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Friday, February 21, 2014

Theft Of Ancient Dinosaur Track Prompts Appeal For Help

You've probably heard by now, an ancient footprint from a dinosaur trackway near Moab has been stolen - yanked from the ground and hauled away. The tragic act of vandalism is prompting news articles in media around the world. DeseretNews.com has the complete story. Here's a couple quotes:

“A lot of the guides will pull off and show people the dinosaur tracks that are there on the cliff side so all of the public can enjoy them and unfortunately one of these guides who is very familiar with the tracks recognized that one of the blocks had been stolen and reported it to us," BLM Canyon Country district paleontologist ReBecca Hunt-Foster said.

The tracks are from the Navajo sandstone, which is Jurassic in age.

“You can’t assign a monetary value to it, they are priceless,” Hunt-Foster said. “They are one-of-a-kind, individual tracks a dinosaur made 190 million years ago, and they cannot be replaced.”

Utah has several such trackways and other dinosaur sites. We reported on four near Moab just a few days ago.

Public help is needed, perhaps to recover this track and also to protect others. What can you do? Here are ideas:

If you hear of someone trying to peddle a dinosaur track turn him in. Seriously.
If neighbor's yard sports a new slab of Navajo sandstone with funny markings, contact authorities.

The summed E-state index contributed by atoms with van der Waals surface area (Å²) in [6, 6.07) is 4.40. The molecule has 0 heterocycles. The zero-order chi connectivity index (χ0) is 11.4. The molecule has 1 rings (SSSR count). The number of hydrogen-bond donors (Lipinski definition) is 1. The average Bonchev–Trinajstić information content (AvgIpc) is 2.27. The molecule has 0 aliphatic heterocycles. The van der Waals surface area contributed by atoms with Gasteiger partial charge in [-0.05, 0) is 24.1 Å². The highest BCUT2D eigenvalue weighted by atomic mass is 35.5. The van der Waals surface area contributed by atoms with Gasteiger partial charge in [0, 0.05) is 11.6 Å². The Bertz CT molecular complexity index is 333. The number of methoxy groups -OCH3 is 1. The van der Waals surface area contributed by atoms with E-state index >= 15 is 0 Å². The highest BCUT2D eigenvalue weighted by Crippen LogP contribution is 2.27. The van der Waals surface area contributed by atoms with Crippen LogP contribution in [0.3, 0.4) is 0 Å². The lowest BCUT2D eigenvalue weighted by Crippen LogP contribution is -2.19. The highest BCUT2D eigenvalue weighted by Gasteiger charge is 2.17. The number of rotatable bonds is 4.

If you were in the area and noticed anything suspicious, contact authorities.
Mostly, pay attention when you are out and about and report illegal activities.

BLM manages this particular trackway. That agency released this information. Here are excerpts.

Members of the public interested in protecting these important resources should consider becoming a paleontology site steward. The Site Steward Program uses volunteers to monitor significant sites for vandalism, looting, and natural impacts such as erosion, while also increasing public awareness about the preservation of our invaluable fossil resources. To learn more about becoming a paleontology site steward, please contact Rebecca Hunt-Foster at (435) 259-2179.
For more information on this case, please contact BLM Law Enforcement at (801) 539-4082. Persons who use a telecommunications device for the deaf (TDD) may call the Federal Information Relay Service (FIRS) at 1-800-877-8339 to leave a message with the above individual. The FIRS is available 24 hours a day, seven days a week. Replies are provided during normal business hours.

Law enforcement can't do it alone. There are so many significant but fragile sites, it is not possible to post guards at each one. And having tight security would diminish the experience for many of us. We go into the backcountry to get away stuff like that.

If we work together, pay attention and report problems, we can make a difference.

- Dave Webb

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